Section: Arts

You Got Older brings an unflinching narrative to the stage

You Got Older brings an unflinching narrative to the stage

While the man sitting behind me in the Hill Theater was still wheezing with laughter, I could hear sobs coming from just a few rows forward.

Clare Barron’s You Got Older, directed by Ben Fisher ’17 and starring Julia Weinberg ’17 for their senior thesis production, led the audience through a whirlwind of emotions. By the time the play ended, it felt as though the audience was still trying to catch up with it all.

Weinberg starred as Mae, a woman moving back in with her father (Spencer Huffman ’17) to help see him through the final stages of his cancer treatments. Mae has just lost her job, her boyfriend and her apartment. She spends her days meandering through the house dreaming about a fantasy cowboy (played by Chris Stevens ’17 who also acted in Three Days of Rain) and occasionally sneaking out to drink at a bar.

It is a depressing premise — and the play was certainly heart-wrenching at times — but moments of hilarity were also present despite the heavy content because of Weinberg’s honest performance.

In one scene, Mae tells an old friend of her sister whom she has just met — Mac, played by Tristan Biber ’17 — that she is not okay and thinks her life is falling apart. She then begins an equally depressing, but somehow hilarious, rant about a mysterious rash on her back.

“Clare Barron is a really cool new writer,” Weinberg said. “She writes about women being gross, and men being gross and boils and beard hairs, and I just got to have a lot of fun playing this role.”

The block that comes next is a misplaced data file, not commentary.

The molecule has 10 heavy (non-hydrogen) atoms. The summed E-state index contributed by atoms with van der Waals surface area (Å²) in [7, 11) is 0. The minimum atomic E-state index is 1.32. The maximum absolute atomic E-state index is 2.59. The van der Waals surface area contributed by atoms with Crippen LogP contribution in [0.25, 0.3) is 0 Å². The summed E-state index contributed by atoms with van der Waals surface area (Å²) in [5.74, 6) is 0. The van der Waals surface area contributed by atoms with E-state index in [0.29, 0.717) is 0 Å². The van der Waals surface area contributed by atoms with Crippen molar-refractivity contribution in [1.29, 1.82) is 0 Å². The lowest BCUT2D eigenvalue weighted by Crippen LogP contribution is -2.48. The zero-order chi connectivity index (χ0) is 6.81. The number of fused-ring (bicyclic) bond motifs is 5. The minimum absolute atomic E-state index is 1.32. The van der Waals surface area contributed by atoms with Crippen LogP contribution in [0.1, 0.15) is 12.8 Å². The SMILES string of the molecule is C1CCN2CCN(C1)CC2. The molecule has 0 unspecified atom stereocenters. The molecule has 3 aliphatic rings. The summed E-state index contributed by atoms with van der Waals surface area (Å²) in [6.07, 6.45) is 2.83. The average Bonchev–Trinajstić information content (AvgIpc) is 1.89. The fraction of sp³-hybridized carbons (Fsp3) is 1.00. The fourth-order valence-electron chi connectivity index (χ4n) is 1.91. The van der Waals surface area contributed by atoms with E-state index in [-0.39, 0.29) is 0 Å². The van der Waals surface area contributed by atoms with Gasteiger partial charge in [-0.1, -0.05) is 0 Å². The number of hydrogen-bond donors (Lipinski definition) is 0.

Although Weinberg performed her monologues extremely well, her moments with the larger cast were the strongest. When Mae’s siblings Hannah, Jenny and Matthew — played by Cassidy Lu Jones ’17, Lily Schneider ’18 and Ned Thomas ’17,  respectively — get together to see their father come out of surgery, a brilliantly chaotic and humerous scene takes place.

“It was hard — we had to dedicate full days to just doing that scene,” Fisher said. “We had to sort of choreograph where everyone was going to be at any given moment and create a stage picture for every part. Then, once everything fit together, the actors could imbue it with familiarity, jokes and sibling chemistry.”

Under the direction of Fisher, the cast found a great rhythm that made each scene feel realistic and made the characters feel like a family. They talked over each other, tried to embarrass one another and got in each other’s faces, but the scene played smoothly and nothing felt like a throwaway line.

The careful direction and acting choices came together with beautifully minimalist sets designed by Abby Armato ’17 with Sarah Gaglione ’19 and seamless transitions under the direction of Stage Manager Laurel Waller ’19. The final result was a brutally honest, painfully funny and wonderfully tragic play.


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